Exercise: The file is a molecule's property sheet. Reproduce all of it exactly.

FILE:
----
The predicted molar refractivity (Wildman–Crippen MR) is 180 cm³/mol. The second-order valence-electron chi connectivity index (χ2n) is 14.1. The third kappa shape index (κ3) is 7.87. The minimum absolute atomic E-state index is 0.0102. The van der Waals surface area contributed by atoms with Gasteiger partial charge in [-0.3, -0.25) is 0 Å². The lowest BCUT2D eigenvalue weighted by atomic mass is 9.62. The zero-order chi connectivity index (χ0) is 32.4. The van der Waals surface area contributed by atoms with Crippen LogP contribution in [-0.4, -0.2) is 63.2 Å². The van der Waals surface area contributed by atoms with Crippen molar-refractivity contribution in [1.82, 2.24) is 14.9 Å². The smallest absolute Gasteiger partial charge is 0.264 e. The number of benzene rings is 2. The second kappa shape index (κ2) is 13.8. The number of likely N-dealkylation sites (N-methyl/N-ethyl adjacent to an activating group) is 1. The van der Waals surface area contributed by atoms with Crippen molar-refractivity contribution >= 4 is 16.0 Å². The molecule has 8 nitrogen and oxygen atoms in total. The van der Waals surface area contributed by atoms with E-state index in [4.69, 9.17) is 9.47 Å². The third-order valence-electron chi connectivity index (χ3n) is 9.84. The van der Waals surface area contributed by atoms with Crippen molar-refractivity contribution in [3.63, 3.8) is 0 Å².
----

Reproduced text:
The predicted molar refractivity (Wildman–Crippen MR) is 180 cm³/mol. The second-order valence-electron chi connectivity index (χ2n) is 14.1. The third kappa shape index (κ3) is 7.87. The minimum absolute atomic E-state index is 0.0102. The van der Waals surface area contributed by atoms with Gasteiger partial charge in [-0.3, -0.25) is 0 Å². The lowest BCUT2D eigenvalue weighted by atomic mass is 9.62. The zero-order chi connectivity index (χ0) is 32.4. The van der Waals surface area contributed by atoms with Crippen LogP contribution in [-0.4, -0.2) is 63.2 Å². The van der Waals surface area contributed by atoms with Crippen molar-refractivity contribution in [1.82, 2.24) is 14.9 Å². The smallest absolute Gasteiger partial charge is 0.264 e. The number of benzene rings is 2. The second kappa shape index (κ2) is 13.8. The number of likely N-dealkylation sites (N-methyl/N-ethyl adjacent to an activating group) is 1. The van der Waals surface area contributed by atoms with Crippen molar-refractivity contribution >= 4 is 16.0 Å². The molecule has 8 nitrogen and oxygen atoms in total. The van der Waals surface area contributed by atoms with E-state index in [4.69, 9.17) is 9.47 Å². The third-order valence-electron chi connectivity index (χ3n) is 9.84. The van der Waals surface area contributed by atoms with Crippen molar-refractivity contribution in [3.63, 3.8) is 0 Å².